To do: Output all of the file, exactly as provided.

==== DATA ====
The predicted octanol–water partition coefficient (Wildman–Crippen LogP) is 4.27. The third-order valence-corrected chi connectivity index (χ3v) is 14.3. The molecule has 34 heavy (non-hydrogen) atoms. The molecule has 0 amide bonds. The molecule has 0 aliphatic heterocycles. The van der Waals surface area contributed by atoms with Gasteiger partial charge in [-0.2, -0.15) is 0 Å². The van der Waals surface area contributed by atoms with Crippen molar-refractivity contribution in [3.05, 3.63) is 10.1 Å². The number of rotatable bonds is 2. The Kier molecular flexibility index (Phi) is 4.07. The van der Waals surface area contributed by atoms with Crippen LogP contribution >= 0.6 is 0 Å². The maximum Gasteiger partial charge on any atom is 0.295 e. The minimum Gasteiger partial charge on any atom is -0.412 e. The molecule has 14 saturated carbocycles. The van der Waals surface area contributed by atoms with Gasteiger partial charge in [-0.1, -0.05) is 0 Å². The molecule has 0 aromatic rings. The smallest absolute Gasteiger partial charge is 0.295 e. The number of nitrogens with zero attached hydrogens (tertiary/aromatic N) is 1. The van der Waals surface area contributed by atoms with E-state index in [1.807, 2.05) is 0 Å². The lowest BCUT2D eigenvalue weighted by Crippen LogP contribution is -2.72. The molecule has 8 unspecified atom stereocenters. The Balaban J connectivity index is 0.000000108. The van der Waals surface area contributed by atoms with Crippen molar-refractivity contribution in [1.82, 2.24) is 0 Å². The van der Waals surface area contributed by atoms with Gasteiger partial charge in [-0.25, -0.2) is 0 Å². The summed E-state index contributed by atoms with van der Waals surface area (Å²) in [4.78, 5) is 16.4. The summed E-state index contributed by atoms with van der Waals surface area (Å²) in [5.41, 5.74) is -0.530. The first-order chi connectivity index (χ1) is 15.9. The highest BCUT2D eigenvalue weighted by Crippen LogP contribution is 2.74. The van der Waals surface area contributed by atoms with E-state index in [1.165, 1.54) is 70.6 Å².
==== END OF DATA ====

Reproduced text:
The predicted octanol–water partition coefficient (Wildman–Crippen LogP) is 4.27. The third-order valence-corrected chi connectivity index (χ3v) is 14.3. The molecule has 34 heavy (non-hydrogen) atoms. The molecule has 0 amide bonds. The molecule has 0 aliphatic heterocycles. The van der Waals surface area contributed by atoms with Gasteiger partial charge in [-0.2, -0.15) is 0 Å². The van der Waals surface area contributed by atoms with Crippen molar-refractivity contribution in [3.05, 3.63) is 10.1 Å². The number of rotatable bonds is 2. The Kier molecular flexibility index (Phi) is 4.07. The van der Waals surface area contributed by atoms with Crippen LogP contribution >= 0.6 is 0 Å². The maximum Gasteiger partial charge on any atom is 0.295 e. The minimum Gasteiger partial charge on any atom is -0.412 e. The molecule has 14 saturated carbocycles. The van der Waals surface area contributed by atoms with Gasteiger partial charge in [-0.1, -0.05) is 0 Å². The molecule has 0 aromatic rings. The smallest absolute Gasteiger partial charge is 0.295 e. The number of nitrogens with zero attached hydrogens (tertiary/aromatic N) is 1. The van der Waals surface area contributed by atoms with E-state index in [1.807, 2.05) is 0 Å². The lowest BCUT2D eigenvalue weighted by Crippen LogP contribution is -2.72. The molecule has 8 unspecified atom stereocenters. The Balaban J connectivity index is 0.000000108. The van der Waals surface area contributed by atoms with Crippen molar-refractivity contribution in [1.82, 2.24) is 0 Å². The van der Waals surface area contributed by atoms with Gasteiger partial charge in [-0.25, -0.2) is 0 Å². The summed E-state index contributed by atoms with van der Waals surface area (Å²) in [4.78, 5) is 16.4. The summed E-state index contributed by atoms with van der Waals surface area (Å²) in [5.41, 5.74) is -0.530. The first-order chi connectivity index (χ1) is 15.9. The highest BCUT2D eigenvalue weighted by Crippen LogP contribution is 2.74. The van der Waals surface area contributed by atoms with E-state index in [1.165, 1.54) is 70.6 Å².